This Is How to Start a Morning Writing Routine
Establishing a morning writing routine is one of the most important tools in your arsenal when it comes to increasing both the quality and the output of your writing. What are your writing goals? If you want to write a book, start a blog, or be able to consistently conjure up 500, 750, or even 1,000 words a day, you’re going to want to start a morning writing routine.
I recently spoke with numerous writers about their morning writing routines to understand their daily writing practices, and to ask them for advice on how to keep it going.
1 Reduce physical and online distractions
If there’s one thing writers are prone to above all else, it’s procrastination. It’s often said that writers enjoy “having written” above the thrill of the writing process itself, but that’s too simplistic of an overview.
When you reduce physical and online distractions from your workspace it will instantly become much easier to stick to a morning writing routine. When I caught up with author and special correspondent for Vanity Fair, Nick Bilton, he noted that: “In the morning, alone in my office without interruption, I can write more in the first couple hours of the day than I can throughout the entire next twelve hours.”
This means everything from keeping a clean desk (more on that below), to closing social media and other distracting websites, to even setting up content blockers on your computer to block these websites so you won’t be tempted to check in on them while you’re writing.
2 Write early (it’s all extra from there)
What is your most important task when you wake up in the morning? If it’s not already writing, then it should be. Economist and author Tyler Cowen, whose main writing period spans from nine o’clock in the morning to midday every day, told me that “Too many people waste some of their most productive morning time showering.” I couldn’t agree more.
Don’t waste your mornings with frivolous tasks that can be just as easily taken care of later in the day. When you begin writing the moment you wake up, you get your most important work out of the way first thing. Or, as author Ryan Holiday notes of his mornings: “I shower, get ready, and head downstairs to my office/library to sit and write. The way I see it, after a productive morning in which I accomplish my big things, the rest of the day can be played by ear. It’s all extra from there.”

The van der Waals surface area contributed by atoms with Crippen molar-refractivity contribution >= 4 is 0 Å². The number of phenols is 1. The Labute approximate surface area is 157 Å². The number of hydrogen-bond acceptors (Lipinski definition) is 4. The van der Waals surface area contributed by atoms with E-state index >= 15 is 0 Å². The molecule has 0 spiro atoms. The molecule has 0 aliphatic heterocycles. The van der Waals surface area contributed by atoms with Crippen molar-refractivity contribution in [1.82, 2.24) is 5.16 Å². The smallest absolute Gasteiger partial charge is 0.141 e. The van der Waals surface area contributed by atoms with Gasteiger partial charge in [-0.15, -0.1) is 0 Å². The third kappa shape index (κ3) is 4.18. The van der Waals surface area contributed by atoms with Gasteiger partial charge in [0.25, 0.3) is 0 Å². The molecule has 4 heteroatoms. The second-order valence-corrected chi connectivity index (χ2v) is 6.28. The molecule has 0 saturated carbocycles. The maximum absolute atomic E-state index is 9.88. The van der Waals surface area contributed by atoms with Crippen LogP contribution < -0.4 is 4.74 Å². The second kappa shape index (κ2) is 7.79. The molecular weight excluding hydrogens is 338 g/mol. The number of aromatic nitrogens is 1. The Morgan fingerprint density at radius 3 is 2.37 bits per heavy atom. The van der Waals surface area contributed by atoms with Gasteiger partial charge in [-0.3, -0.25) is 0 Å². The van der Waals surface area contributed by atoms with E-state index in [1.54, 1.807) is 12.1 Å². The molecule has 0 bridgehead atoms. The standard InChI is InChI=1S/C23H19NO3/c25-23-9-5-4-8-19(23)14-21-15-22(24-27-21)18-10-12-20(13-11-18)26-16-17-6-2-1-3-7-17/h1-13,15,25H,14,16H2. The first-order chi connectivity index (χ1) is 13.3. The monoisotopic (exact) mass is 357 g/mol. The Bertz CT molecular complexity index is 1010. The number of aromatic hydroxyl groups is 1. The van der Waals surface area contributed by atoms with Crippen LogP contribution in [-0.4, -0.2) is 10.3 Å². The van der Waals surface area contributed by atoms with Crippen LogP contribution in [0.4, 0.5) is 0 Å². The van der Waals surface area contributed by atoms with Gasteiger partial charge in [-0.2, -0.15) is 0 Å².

With this said, keep in mind that while “early” is subjective, writing the moment you wake up may not work for you. Instead, choose to write when you’re feeling your best, as doing so will naturally improve the quality of what you produce.
3 Choose to embrace the mess—or to tidy it
Are you one of those writers who considers a messy desk the sign of a creative mind? If so, embrace this fact. When I spoke with author and New Yorker columnist Maria Konnikova she described her writing style to me as so: “My desk is a mess, my writing is a mess. When people ask me, ‘What’s your approach to writing?’ my answer is nearly always, ‘Throw up on the screen and see what happens.’”
Of course, many writers are only able to write if they have a tidy desk and tidy home in general (don’t forget the kitchen!). If you fall into this category, don’t change! Your writing routine should be personal to you; if you do your best work when you have a tidy desk, tidy mind, then you should tidy up before you sit down to write. If you write from home, ideally tidy up these areas before going to bed each night.
4 Get some sleep
Having a morning writing routine won’t count for much if you sleep so little that you’re unable to concentrate on your work. If you’re tired and stressed out in the morning, this is going to reflect poorly on your writing (though Grammarly can help with this!).
Senior editor of Fortune magazine, Geoff Colvin, told me that he is a huge advocate of abundant sleep, with him aiming for at least nine hours a night. When I caught up with Arianna Huffington she wanted to drive home the importance of getting enough sleep: “Ninety-five percent of the time I get eight hours of sleep a night, and as a result, 95 percent of the time I don’t need an alarm to wake up. And waking up naturally is, for me, a great way to start the day.”
Of course, convincing ourselves to go to bed at night is harder than it’s ever been—even when we have our morning writing routine to look forward to. If this is a struggle for you, consider this tactic by behavioral designer Nir Eyal, who programmed his router to shut off his internet connection every night at 10:00 p.m.
We think your writing is beautiful.
That’s why we created the New Grammarly Editor—to match our users’ fantastic writing.
— Grammarly (@Grammarly) May 21, 2018
5 Remember: you’re writing even when you’re not writing
You don’t have to be sat in front of your computer screen to actually write. Much of writing—the organization, the outlining, and all forms of idea creation—can take place in your head as you go about your day.
When I spoke with author and artist Austin Kleon he told me the following about the power of his daily walks: “Almost every single morning, rain or shine, my wife and I load our two sons into a red double stroller (we call it the War Rig) and we take a three-mile walk around our neighborhood. It’s often painful, sometimes sublime, but it’s always essential to our day. It’s when ideas are born, when we make plans, when we spot suburban wildlife, when we rant about politics, when we exorcise our demons.”
An added benefit of writing even when you’re not writing is it frees up your morning writing routine to focus exclusively on the actual pen to paper, fingertips to keyboard act of getting words down when you first wake up.
Benjamin Spall is the co-author of My Morning Routine: How Successful People Start Every Day Inspired, and the founding editor of mymorningroutine.com.